9. The Lorax by Dr. Seuss – Probably my favorite Dr. Seuss book, and certainly one of my favorites to read-aloud (although they are all great for reading aloud!).  “Unless someone like you cares a whole awful lot, Nothing is going to get better. It’s not.”
  10. Harry Potter and the Sorcerer’s Stone by J.K. Rowling – How can this not be on everyone’s list??  Of all the series, the first is still probably my favorite since it was what introduced me to the world of Harry Potter, a world I so desperately wanted to be real and wanted to live in.  My eleven year old daughter has been reading the series for the first time and she wept when the first book was over and she realized that the world J.K. Rowling had created would never be real for her…

Kids’ Books About Books!

I love to read to kids, particularly my own, but I also love the opportunity to read to the kids that come into the library.  I try (with varying success in the middle of drama rehearsals, karate classes, piano lessons, etc) to read to my kids every night.  It doesn’t matter that they are 11 and 16 and perfectly able to read by themselves, there is something about sharing a story aloud and sharing it as a family.  Sometimes it’s a picture book, sometimes a classic, sometimes a new juvenile or young adult chapter book that has appeared on the library shelves, but we all enjoy the time in the evening, curled up on the couch, sharing a story.

Children’s books are no less engrossing than those written for adults.  Whether they are teaching a moral lesson, taking you on an adventure, or just plain silly, these books really can be enjoyed by people of any age, and are always best when they are shared.

I have a special affinity for picture books.  I can get lost in the illustrations which can add so much to a story, taking you to different times and places, making you laugh, or just awing you with the works of art contained within the pages of a children’s book.  As a self-admitted bibliophile, what could be better than picture books about books?  Below are some of my favorites.  No matter your age, if you love books, they are worth a look, and the illustrations alone make them worth owning.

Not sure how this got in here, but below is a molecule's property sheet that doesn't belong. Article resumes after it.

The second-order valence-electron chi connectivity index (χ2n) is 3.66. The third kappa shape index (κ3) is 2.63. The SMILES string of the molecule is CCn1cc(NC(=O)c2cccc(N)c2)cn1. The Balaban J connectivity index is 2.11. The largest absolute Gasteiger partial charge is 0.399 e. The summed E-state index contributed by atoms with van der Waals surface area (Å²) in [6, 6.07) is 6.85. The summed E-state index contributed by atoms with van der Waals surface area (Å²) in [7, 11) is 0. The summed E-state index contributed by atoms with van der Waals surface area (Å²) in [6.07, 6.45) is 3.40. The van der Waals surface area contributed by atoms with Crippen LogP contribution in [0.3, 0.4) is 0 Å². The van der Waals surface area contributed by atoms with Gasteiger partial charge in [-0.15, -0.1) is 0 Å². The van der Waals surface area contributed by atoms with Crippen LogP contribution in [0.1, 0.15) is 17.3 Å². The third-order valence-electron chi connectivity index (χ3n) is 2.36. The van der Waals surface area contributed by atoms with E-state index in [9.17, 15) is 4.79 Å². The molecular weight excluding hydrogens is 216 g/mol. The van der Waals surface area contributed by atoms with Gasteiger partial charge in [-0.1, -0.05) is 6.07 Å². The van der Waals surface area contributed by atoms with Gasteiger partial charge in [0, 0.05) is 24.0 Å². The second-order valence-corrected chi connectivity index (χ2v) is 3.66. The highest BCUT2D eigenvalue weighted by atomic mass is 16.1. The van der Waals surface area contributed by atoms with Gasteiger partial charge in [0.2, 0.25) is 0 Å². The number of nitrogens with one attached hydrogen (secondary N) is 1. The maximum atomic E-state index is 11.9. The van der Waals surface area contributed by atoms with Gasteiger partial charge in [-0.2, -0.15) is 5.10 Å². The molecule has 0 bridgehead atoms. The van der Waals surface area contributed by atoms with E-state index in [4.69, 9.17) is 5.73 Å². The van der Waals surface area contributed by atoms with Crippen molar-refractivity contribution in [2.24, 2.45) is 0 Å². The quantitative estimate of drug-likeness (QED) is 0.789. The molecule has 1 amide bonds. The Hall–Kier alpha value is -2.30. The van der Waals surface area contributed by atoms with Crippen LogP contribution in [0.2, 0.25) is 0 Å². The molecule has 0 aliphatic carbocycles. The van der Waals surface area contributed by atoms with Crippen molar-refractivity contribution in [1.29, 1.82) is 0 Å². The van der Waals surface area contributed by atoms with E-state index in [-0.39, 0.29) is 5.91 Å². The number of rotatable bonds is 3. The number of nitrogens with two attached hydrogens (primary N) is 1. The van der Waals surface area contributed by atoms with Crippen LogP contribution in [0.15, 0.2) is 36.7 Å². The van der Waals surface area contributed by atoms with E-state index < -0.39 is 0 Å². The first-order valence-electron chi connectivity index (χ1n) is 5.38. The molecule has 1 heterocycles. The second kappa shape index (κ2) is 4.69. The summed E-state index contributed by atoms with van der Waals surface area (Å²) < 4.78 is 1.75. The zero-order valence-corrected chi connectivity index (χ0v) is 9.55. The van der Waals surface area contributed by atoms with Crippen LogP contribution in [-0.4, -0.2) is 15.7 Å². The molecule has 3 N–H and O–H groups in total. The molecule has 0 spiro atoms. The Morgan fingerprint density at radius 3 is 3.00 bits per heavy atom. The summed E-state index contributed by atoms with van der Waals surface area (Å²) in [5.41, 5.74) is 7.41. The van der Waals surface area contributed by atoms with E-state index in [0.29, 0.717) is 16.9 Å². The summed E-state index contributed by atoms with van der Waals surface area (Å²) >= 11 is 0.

ImageElizabeth Brown loves books, spends all her time with books, and is always reading.

“Elizabeth Brown

Preferred a book

To going on a date.

While friends went out

And danced till dawn,

She stayed up reading late.”

Following Elizabeth from her birth through her old age this beautifully illustrated book tells the story of a true bibliophile.  When her house is so full of books that there is no longer room for her, Elizabeth donates her collection to the town to create a public library and spends her old age walking to the library each day with her friend, still enjoying her books while others do as well.

Title: The Library
Author: Sarah Stewart
Genre: Children’s Fiction
Pages: 40
Publication: Farrar, Straus and Giroux,  April 1995

ImageMy favorite thing about this book is definitely the illustrations.  It tells the story of Peter and his cat, characters from a book themselves, on a quest for the one missing book in a library that holds all the books ever written.  The book is How to Live Forever, and in a library that comes alive at night, containing the world within its pages, they discover the Ancient Child who has the book and need to decide whether to read it.  For every bibliophile who ever dreamed of a world within books, and built of books, the beautifully detailed illustrations provide a dream come true.

Title: How to Live Forever
Author: Colin Thompson
Genre: Children’s Fiction
Pages: 32
Publication: Knopf Books for Young Readers,  April 1996